Program Topics

Discussion in 'General Freemasonry Discussion' started by tomasball, Sep 22, 2011.

  1. tomasball

    tomasball Premium Member

    I would really enjoy an exchange of ideas for short talks to present at lodge. My favorites are always interesting moments in Masonic history that may or may not have changed how we do masonry today.

    Every May, I try to remember to give a talk about the foundation of Holland Lodge, and the story of the Masonic Oak in Brazoria.

    The "Larmenius Charter" found in the writing desk of an executed French nobleman, that magically confers the Grand Mastership of the Knights Templar.

    The career of Baron von Hund, his encounter with the "Knight of the Red Feather" and the founding of the Rite of Strict Observance.

    The evening when the great masonic scholar William Preston walked across the street in his apron, and in the controversy he thus created, ended up founding his own Grand Lodge

    Why a mop and pail almost got on the list of working tools of an EA

    The Baltimore Convention

    Ramsay's oration, and it's results

    The first lodge in Utah, Rocky Mountain Lodge, and it's influence on masonry in the civil war

    Civil war stories of fraternal assistance between soldiers of opposing armies. Armistead. McKinley.

    Please share some of your favorite topics, how about?

    Tom Ball
    San Juan 1173
  2. chancerobinson

    chancerobinson Registered User

    As a young Mason, I have very limited experience in Masonic programs. Most recently I gave a program about the Development of the Texas Ritual. The most interesting items in the program for me were the presumed jurisdictional influences on our "composite" Texas Work (i.e. Texas' limited use of the Deacon's rods presumed to be from Mississippi, the later part of the EA degree presumed to be from a Scottish influence, etc.), and items such as Grand Lecturer, Brother Henry King being credited with a memory device for Master Masons ... something about cotton and cotton gins.

    As Senior Warden, I read a Masonic article or short talk before the close of each Stated Communication. Most recently I chose a short story from The Old Tiler Talks by Carl Claudy. These short stories are some gems that instill some timeless Masonic lessons from situations that arose in lodges in 1921 and continue to arise in 2011.

    I have also read excerpts from articles regarding the Anchor and the Ark and the Noah tradition in Masonry, etc.

    Chance Robinson
    Sul Ross 1300
  3. shutterbug851

    shutterbug851 Registered User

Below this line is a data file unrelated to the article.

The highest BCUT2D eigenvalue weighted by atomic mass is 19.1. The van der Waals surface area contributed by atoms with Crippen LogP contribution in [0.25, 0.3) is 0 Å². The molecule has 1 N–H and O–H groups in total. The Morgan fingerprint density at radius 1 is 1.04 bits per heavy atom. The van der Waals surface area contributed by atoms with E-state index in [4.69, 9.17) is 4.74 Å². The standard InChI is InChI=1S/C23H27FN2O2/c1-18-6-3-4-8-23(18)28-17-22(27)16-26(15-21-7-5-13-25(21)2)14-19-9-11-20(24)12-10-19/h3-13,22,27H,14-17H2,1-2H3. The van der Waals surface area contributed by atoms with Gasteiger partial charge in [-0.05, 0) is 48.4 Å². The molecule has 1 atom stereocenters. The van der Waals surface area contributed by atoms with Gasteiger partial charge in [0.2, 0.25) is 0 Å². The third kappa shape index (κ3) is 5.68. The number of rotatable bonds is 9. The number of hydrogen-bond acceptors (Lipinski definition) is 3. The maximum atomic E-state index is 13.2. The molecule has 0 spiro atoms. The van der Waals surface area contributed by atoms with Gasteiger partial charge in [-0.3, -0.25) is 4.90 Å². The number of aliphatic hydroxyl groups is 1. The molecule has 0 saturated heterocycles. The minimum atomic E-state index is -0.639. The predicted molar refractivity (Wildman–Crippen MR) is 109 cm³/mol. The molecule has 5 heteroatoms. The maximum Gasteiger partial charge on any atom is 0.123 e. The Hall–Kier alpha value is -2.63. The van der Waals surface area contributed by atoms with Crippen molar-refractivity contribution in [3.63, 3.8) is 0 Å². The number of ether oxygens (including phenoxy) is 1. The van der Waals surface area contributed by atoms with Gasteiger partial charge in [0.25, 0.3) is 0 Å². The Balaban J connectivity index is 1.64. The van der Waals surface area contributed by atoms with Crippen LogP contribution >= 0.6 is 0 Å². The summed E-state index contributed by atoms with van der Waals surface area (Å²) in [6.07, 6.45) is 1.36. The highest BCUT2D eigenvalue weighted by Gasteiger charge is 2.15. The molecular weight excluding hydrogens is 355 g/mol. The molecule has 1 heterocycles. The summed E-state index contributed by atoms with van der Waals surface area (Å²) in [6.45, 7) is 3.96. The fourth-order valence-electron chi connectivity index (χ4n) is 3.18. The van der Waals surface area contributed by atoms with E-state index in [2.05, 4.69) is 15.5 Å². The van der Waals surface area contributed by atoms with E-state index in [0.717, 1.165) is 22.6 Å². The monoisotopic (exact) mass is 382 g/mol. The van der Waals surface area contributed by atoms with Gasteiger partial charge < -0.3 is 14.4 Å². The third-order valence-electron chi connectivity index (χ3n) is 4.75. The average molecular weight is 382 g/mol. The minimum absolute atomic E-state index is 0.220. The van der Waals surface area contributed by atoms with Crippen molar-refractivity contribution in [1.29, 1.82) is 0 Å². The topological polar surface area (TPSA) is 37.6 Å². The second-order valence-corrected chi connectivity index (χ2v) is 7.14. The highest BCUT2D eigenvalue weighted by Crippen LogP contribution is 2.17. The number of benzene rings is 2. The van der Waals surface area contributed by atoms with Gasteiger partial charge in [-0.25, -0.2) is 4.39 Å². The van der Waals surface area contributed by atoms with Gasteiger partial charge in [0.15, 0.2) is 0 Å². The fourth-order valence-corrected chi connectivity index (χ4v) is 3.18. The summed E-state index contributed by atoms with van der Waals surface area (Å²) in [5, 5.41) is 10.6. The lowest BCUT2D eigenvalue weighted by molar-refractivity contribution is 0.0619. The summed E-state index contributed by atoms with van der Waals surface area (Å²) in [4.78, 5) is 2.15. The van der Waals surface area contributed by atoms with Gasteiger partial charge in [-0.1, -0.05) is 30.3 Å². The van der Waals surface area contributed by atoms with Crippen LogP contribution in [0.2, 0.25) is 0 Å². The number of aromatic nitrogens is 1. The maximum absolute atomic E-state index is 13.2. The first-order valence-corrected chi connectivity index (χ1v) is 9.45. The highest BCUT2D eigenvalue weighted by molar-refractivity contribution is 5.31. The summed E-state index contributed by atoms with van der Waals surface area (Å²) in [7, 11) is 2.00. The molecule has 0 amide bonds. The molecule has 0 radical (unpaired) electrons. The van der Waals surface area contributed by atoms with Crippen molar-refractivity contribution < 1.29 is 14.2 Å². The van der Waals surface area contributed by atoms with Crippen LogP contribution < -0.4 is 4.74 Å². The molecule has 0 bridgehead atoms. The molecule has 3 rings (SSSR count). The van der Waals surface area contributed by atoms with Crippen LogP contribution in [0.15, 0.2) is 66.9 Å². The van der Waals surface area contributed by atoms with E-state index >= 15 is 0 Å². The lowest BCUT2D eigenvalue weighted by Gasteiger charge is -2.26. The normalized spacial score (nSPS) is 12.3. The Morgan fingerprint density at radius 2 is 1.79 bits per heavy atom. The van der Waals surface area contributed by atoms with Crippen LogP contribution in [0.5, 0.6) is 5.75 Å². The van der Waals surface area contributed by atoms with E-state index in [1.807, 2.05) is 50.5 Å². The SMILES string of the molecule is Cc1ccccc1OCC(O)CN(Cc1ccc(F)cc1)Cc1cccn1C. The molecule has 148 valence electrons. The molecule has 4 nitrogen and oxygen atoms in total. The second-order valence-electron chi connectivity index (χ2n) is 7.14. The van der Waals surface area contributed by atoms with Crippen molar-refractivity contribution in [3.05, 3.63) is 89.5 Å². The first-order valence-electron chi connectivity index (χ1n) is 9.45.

The Grand Lodge of Virginia reommends that we provide programs that involve the audience. Their recommendations have always gone something along the lines of ask discussion questions after each I don't know about you but when I tried that I got a bunch of chirping crickets.

    So one of my officers approached me with an outside speaker's name (a non mason) who actually taught (unknown to him) a masonic program. He taught about the star spangled banner and the pledge of allegiance. He had visuals and audio and there wasn't a dry tear in the house when he was done. He was found via the Chamber of Commerce. You should have heard the pledge that night, it was like thunder.

    One stated meeting, the lodge was put to refreshment and a Rainbow Girl was brought it. She had the "Lambskin Lecture" recited to her. For those of you unfamiliar with this as all of us were. This is a lecture that a master mason gives to newly initiated girls explaining some of the rsymbolisms of the lambskin. I learned a few things that night myself! The mother advisor can provide a copy of that lecture. It is best to invite the Worthy Advisor, she is the equivalent of the master. And then give her a couple of minutes afterwards to make any announcements for her organizations' going-ons.

    My favorite, and one I wish I could find more like (which in my search brought me to this forum) was a "What's wrong with the Lodge?" night. We advertised this ahead of time in the newsletter with cryptic messages that something had happened to the lodge, and their help was needed. Now you need to practice with the officers cause it isn't easy. But on the night of the stated you make sure every member has a piece of paper and pen, announce that everyone needs to keep their seats for safety reasons as the lights will go out but you promise it will be only a very short moment; turn out the lights and rearrange just about everything. The top three meet at the alter and swap jewels, the charter is pulled off the wall, the bible is re-arranged, the deacons swap staves, and anything else you want to put out of place. The members then have 10 minutes to SILENTLY (I had one guy start calling things out and had to stop him) move about the lodge and see how many things wrong they can find. When the ten minutes are up you give a brief explaination as to why the wrong things go where they should go. Your DIW can help you create a little blurp on that if need be. This got me the most feedback. Past masters from other lodges commented on how fun and educational they thought that was. So if you gentlemen have anything more like that I am all ears!!

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